He raises the latch all trembling with fear,
And Friends flock around, the wanderrer to greet,
He looks in their midst, their’s many should be near,
He calls and calls, and wakes from his sleep,
What have I been doing here.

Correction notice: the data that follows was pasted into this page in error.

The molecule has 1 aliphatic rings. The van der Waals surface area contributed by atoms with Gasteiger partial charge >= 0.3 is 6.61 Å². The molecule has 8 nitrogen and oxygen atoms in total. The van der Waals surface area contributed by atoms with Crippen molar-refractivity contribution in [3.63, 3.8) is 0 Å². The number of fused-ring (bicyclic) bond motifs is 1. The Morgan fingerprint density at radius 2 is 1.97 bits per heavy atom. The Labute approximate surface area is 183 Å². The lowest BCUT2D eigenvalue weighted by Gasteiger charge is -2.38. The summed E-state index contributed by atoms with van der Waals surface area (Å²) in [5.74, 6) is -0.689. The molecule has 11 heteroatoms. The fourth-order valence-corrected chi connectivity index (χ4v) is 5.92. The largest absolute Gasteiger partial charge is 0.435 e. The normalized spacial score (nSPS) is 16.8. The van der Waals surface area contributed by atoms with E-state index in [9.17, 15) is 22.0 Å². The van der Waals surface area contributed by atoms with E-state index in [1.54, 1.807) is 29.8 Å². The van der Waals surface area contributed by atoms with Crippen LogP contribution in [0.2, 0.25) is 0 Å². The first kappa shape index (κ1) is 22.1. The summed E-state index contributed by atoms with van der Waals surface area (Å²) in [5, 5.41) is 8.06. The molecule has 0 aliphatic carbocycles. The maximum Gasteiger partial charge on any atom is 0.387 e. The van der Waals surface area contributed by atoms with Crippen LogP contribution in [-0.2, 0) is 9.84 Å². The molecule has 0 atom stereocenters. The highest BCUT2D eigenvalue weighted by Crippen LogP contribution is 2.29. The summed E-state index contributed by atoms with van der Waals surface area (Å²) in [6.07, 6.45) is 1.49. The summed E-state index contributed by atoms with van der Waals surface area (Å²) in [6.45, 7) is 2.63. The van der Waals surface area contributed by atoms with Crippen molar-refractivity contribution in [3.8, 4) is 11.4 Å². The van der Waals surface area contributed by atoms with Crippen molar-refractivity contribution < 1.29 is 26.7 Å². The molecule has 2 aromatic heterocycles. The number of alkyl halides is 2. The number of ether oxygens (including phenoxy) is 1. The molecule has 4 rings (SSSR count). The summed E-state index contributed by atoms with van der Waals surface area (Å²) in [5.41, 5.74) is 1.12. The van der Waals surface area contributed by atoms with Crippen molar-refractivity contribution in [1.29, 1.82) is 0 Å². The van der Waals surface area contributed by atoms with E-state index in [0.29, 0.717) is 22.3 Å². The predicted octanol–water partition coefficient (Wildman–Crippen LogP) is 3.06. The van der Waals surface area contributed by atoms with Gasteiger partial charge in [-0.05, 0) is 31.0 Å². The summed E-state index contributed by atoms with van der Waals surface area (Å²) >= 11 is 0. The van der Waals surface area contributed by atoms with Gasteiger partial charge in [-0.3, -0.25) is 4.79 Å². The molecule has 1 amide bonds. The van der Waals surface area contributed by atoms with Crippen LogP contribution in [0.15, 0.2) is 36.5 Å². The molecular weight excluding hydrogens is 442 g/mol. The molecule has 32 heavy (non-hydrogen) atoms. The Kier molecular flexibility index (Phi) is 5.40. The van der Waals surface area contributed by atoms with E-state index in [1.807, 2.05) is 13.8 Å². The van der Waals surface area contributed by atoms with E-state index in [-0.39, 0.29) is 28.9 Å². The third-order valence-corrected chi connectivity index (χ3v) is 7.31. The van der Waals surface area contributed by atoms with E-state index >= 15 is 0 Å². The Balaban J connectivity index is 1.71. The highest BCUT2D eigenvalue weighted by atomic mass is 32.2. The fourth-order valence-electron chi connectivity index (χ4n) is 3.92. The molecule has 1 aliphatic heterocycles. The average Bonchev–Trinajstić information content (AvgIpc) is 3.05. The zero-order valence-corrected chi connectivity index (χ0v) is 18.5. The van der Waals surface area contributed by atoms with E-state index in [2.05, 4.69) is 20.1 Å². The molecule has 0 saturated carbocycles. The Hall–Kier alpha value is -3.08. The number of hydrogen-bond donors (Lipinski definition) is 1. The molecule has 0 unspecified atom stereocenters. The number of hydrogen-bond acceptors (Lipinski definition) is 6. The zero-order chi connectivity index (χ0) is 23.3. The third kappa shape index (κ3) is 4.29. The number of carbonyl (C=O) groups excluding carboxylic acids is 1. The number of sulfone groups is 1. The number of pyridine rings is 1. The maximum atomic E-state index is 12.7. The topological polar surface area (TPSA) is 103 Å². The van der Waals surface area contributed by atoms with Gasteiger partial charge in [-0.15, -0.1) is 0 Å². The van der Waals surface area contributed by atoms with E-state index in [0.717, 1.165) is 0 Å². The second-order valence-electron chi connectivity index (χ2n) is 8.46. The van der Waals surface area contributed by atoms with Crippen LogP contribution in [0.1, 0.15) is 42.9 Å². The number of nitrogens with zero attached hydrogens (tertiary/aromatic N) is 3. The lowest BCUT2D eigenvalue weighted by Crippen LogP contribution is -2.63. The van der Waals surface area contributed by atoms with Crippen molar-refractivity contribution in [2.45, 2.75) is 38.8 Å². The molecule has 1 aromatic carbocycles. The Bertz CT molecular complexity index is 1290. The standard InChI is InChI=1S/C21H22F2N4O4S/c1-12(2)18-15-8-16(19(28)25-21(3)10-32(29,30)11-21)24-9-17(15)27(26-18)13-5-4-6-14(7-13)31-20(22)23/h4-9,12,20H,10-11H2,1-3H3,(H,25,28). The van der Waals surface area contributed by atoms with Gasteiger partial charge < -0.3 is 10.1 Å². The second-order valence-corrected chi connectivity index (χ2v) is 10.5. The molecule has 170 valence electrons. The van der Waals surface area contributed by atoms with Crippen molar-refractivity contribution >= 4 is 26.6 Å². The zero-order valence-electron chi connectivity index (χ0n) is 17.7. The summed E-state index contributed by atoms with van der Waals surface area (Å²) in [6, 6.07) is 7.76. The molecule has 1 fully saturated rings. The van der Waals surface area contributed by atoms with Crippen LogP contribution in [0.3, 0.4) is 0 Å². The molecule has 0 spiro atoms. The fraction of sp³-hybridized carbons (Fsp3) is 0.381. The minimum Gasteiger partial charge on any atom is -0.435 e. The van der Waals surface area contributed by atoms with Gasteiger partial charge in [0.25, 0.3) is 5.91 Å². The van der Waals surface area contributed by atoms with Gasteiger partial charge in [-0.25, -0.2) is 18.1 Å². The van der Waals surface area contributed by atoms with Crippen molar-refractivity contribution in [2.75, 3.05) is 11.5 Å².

<…> I am seated here by the stove alone, I feel sort of lonsome. I have no books to read and nothing to employ myself about. At present there is no one camping with me. My mind wanders back to the old familiar scenes of youth (May I not say it, I feel as I was pretty old) and calls up one or another of my associates in and about old Dudley. <…> I am situated at present quite handy to the Office, it is but about 8 miles. The mail goes out once in two weeks, I have a chance to send once in every week or two. Where I am stopping now, it is the place where Father stoped most of the time while he was here. For a description of the place I will refer you to him. I hardly know what to write that will be of interest to you. Shall I tell you of hopes defered, of plans frustrated, of the many hard days works in the hot and burning sun, or in the old and chilling storms and all for naught; of the many hardships, exposures, privations, and trials, of the many dangers escaped & of the long prospecting tours, camping out at night, sleeping on the cold and damp ground, the canopy of Heaven for your covering, you guardian spirits the wild beasts of the wood. Packing your provisions on your back with your frying pan and cooking utensils, of the many times your brightest hopes seemed about to be realized, and then were dusted away, of the many times your heart almost failed you, of the new resolves and resolutions, the longings after society.